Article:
The statewide building code that went into effect Dec. 1 will rankle some, and in the anti-regulation mood that holds sway in Augusta, those complaints will find support. Though some political hay might be made in repealing the code, that course would set Maine back. As with other new, complex laws, tweaks may be needed. But the new standards are key to helping Maine achieve some important goals, including energy independence.
The code applies to municipalities with 2,000 or more residents. In addition to its structural standards, the code addresses the best insulation practices. As a cold-weather state that relies heavily on No. 2 heating oil and its volatile cost, Maine houses must be better insulated. The new code addresses overlooked problems such as foundation insulation.
“It’s meant to be protective of consumers,” Dylan Voorhees of the Natural Resources Council of Maine said. While some legislators claim it has gone over like a lead balloon among contractors, the code had industry support. Among the groups endorsing the code were the Associated General Contractors of Maine, the Home Builders and Remodelers Association of Maine, the Retail Lumber Dealers Association of Maine, the Maine Real Estate and Developers Association and the Maine Building Officials and Inspectors Association. And 40 other states have similar codes.
By making new houses better-built and better-insulated, the code increases the value of houses, a boon to consumers when the time to sell comes. In a state with one of the oldest housing stocks in the nation, this is an important consideration. As older houses are renovated, and as new ones are built, state leaders are correct in raising the bar.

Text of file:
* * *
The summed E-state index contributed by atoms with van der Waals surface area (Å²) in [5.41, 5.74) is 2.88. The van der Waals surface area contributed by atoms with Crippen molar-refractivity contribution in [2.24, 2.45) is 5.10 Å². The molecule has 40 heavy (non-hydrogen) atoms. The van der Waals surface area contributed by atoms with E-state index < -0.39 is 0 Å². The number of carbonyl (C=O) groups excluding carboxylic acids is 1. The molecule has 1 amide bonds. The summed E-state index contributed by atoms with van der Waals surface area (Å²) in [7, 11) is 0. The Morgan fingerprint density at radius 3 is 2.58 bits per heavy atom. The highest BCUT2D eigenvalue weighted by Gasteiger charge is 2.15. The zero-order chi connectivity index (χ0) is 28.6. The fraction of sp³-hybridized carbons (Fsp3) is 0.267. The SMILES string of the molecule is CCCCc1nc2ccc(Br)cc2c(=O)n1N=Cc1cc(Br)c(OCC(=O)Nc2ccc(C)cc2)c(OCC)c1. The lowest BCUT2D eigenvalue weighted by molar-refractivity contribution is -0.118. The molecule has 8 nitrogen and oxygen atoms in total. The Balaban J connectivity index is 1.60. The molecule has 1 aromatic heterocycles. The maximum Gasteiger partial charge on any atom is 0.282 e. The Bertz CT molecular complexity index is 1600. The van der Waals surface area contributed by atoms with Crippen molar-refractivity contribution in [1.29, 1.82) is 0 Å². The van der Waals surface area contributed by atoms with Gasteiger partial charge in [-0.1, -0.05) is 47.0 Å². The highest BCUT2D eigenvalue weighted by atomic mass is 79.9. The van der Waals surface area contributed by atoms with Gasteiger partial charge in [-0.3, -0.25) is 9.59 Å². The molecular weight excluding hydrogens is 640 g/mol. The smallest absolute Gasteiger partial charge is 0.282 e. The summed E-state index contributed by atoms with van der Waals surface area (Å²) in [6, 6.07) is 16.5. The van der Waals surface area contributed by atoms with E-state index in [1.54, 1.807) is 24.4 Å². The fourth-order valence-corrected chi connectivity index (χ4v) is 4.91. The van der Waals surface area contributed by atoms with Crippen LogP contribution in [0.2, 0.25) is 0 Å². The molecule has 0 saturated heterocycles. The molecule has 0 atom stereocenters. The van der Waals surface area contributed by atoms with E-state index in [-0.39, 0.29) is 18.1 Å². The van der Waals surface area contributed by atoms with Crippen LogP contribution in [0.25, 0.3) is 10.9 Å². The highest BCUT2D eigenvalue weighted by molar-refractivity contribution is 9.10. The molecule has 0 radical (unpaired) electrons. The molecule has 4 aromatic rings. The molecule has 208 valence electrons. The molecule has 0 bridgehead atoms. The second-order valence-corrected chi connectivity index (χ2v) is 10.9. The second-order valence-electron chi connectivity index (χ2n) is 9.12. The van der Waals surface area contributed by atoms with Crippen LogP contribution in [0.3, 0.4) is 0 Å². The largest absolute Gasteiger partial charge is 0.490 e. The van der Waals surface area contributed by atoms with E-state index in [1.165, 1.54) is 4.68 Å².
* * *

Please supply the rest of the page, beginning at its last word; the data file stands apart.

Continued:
Better-built and better-insulated houses will cost more to construct, as critics note. But if those houses retain heat better, the higher standards will pay for themselves in energy savings. In fact, Mr. Voorhees of NRCM says, the better-insulated homes will see a net savings of $200 annually.
Another cost concern relates to enforcement. Many of the smaller towns in Maine do not have code enforcement officers on staff. In those communities, contractors will have to pay third-party inspectors to review their work. It is likely, as critics argue, that this cost will be passed on to consumers. But that cost is modest, and it helps ensure that consumers are getting their money’s worth on the much larger cost of the construction.
Maine’s housing stock reflects its economic past. Many of the houses in dire need of repair or renovation were constructed in the post-World War II period, and often were built by their owners. Those houses, and many of the pre-1976 mobile homes, reflect a general poverty that held sway over much of the state from about 1930 until about 1980. Yet, many of the houses built in the post-Civil War through World War I era are grand, well-constructed and remain in fine form.
Mainers deserve quality, energy-efficient houses. The new code ensures that more will be built. It must not be rolled back.